I’ve always bought “healthy” snacks. My cupboards were full of GMO-free chips made with Himalayan salt and seaweed packets flavored with organic soy sauce. But at roughly $4 a pop, those packaged snacks added up—especially when my teenagers devoured a bag in one sitting. I was tired of the whining, “We don’t have anything to eat…” just a few days after I’d gone to the market. “Grab an apple!” I’d tell them, but they’d just shake their heads, rummaging through the shelves for a wayward packet of flaxseed crisps. They were addicted to the salt and the crunch of packaged snacks. And it had to stop.
I’m no stranger to junk food. After enduring years of healthy eating (brown-bag lunches with an oversized, barely washed carrot from my father’s vegetable garden peeking out of the top), I spent about a decade of rebellion indulging in a plethora of processed foods. But the (organic) apple doesn’t fall far from the tree: Despite the occasional foray into junk food, I always feel better when following these healthy eating habits.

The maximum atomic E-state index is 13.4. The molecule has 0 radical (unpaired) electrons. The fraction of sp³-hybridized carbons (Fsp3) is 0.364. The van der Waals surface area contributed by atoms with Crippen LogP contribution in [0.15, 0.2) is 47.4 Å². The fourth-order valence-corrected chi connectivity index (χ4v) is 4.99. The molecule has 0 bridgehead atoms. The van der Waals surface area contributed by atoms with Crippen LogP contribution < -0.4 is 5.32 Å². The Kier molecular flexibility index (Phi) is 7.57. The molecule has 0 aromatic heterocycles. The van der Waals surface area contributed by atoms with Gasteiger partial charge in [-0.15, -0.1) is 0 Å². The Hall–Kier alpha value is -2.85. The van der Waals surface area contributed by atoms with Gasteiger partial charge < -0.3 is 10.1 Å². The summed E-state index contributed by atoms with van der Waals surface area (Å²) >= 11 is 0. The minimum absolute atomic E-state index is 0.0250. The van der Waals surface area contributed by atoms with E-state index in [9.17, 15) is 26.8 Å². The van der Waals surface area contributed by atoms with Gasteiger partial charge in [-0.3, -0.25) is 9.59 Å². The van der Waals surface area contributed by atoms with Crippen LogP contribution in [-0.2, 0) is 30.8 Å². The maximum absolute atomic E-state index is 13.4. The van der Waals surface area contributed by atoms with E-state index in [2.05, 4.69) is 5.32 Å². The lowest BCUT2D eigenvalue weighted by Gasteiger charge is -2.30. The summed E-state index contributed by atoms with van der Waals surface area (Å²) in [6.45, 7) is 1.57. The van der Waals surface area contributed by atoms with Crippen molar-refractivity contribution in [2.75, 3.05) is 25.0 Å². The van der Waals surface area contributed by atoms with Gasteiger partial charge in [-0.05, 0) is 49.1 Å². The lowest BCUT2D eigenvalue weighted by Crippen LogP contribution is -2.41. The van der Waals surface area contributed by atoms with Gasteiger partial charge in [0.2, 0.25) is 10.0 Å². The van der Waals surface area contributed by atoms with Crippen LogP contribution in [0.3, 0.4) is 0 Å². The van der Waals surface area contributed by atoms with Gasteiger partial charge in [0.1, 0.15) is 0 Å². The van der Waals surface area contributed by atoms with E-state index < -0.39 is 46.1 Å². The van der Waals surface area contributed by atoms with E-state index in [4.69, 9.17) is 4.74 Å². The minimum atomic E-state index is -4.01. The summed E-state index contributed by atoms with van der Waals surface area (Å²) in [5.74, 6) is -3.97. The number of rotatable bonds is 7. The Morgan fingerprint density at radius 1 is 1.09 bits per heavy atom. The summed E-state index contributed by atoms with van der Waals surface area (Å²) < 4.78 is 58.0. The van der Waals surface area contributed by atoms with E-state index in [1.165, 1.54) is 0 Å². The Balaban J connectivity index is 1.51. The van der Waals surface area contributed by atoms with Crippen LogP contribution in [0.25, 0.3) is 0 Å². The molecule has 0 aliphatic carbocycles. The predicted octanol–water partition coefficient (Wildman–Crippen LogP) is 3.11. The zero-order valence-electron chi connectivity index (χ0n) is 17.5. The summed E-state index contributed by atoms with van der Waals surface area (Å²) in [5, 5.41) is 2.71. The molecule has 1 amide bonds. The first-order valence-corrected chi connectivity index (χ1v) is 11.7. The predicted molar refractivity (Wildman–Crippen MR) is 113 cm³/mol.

From the time I learned to cook—in Italy, the year I turned thirteen—I kept a giant bottle of olive oil next to the stove. I mixed it into salad dressing, tossed vegetables in it before roasting, and used it as a base—adding garlic first, of course—to pretty much everything I sautéed. But that might all be about to change: I recently learned that coconut oil may be a healthier choice for some methods of cooking.